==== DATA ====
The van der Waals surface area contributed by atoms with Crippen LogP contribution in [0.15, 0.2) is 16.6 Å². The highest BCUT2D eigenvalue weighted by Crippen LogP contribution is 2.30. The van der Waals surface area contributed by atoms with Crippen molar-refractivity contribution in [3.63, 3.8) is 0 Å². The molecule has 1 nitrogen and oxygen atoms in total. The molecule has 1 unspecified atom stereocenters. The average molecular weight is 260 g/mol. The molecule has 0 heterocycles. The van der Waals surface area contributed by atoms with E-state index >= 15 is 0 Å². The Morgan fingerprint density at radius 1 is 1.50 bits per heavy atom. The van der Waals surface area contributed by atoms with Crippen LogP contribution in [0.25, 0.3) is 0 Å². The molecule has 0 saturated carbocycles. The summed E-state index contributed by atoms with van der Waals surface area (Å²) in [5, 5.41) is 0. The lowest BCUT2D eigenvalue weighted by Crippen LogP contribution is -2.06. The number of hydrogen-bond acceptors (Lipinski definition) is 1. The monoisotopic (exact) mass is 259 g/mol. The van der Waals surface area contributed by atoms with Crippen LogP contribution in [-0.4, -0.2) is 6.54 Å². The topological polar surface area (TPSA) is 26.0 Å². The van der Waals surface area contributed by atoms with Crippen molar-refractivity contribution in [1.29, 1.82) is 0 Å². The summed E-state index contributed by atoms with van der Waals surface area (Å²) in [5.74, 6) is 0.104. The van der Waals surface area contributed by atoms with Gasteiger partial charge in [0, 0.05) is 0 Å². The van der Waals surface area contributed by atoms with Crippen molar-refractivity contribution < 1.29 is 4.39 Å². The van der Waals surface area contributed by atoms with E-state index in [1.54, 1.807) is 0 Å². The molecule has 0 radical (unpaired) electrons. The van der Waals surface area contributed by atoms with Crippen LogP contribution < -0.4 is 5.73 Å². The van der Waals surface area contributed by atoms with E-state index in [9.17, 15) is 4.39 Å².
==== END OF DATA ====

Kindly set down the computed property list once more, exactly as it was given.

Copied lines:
The van der Waals surface area contributed by atoms with Crippen LogP contribution in [0.15, 0.2) is 16.6 Å². The highest BCUT2D eigenvalue weighted by Crippen LogP contribution is 2.30. The van der Waals surface area contributed by atoms with Crippen molar-refractivity contribution in [3.63, 3.8) is 0 Å². The molecule has 1 nitrogen and oxygen atoms in total. The molecule has 1 unspecified atom stereocenters. The average molecular weight is 260 g/mol. The molecule has 0 heterocycles. The van der Waals surface area contributed by atoms with E-state index >= 15 is 0 Å². The Morgan fingerprint density at radius 1 is 1.50 bits per heavy atom. The van der Waals surface area contributed by atoms with Crippen LogP contribution in [0.25, 0.3) is 0 Å². The molecule has 0 saturated carbocycles. The summed E-state index contributed by atoms with van der Waals surface area (Å²) in [5, 5.41) is 0. The lowest BCUT2D eigenvalue weighted by Crippen LogP contribution is -2.06. The number of hydrogen-bond acceptors (Lipinski definition) is 1. The monoisotopic (exact) mass is 259 g/mol. The van der Waals surface area contributed by atoms with Crippen LogP contribution in [-0.4, -0.2) is 6.54 Å². The topological polar surface area (TPSA) is 26.0 Å². The van der Waals surface area contributed by atoms with Crippen molar-refractivity contribution in [1.29, 1.82) is 0 Å². The summed E-state index contributed by atoms with van der Waals surface area (Å²) in [5.74, 6) is 0.104. The van der Waals surface area contributed by atoms with Gasteiger partial charge in [0, 0.05) is 0 Å². The van der Waals surface area contributed by atoms with Crippen molar-refractivity contribution < 1.29 is 4.39 Å². The van der Waals surface area contributed by atoms with E-state index in [1.54, 1.807) is 0 Å². The molecule has 0 radical (unpaired) electrons. The van der Waals surface area contributed by atoms with Crippen LogP contribution < -0.4 is 5.73 Å². The van der Waals surface area contributed by atoms with E-state index in [9.17, 15) is 4.39 Å².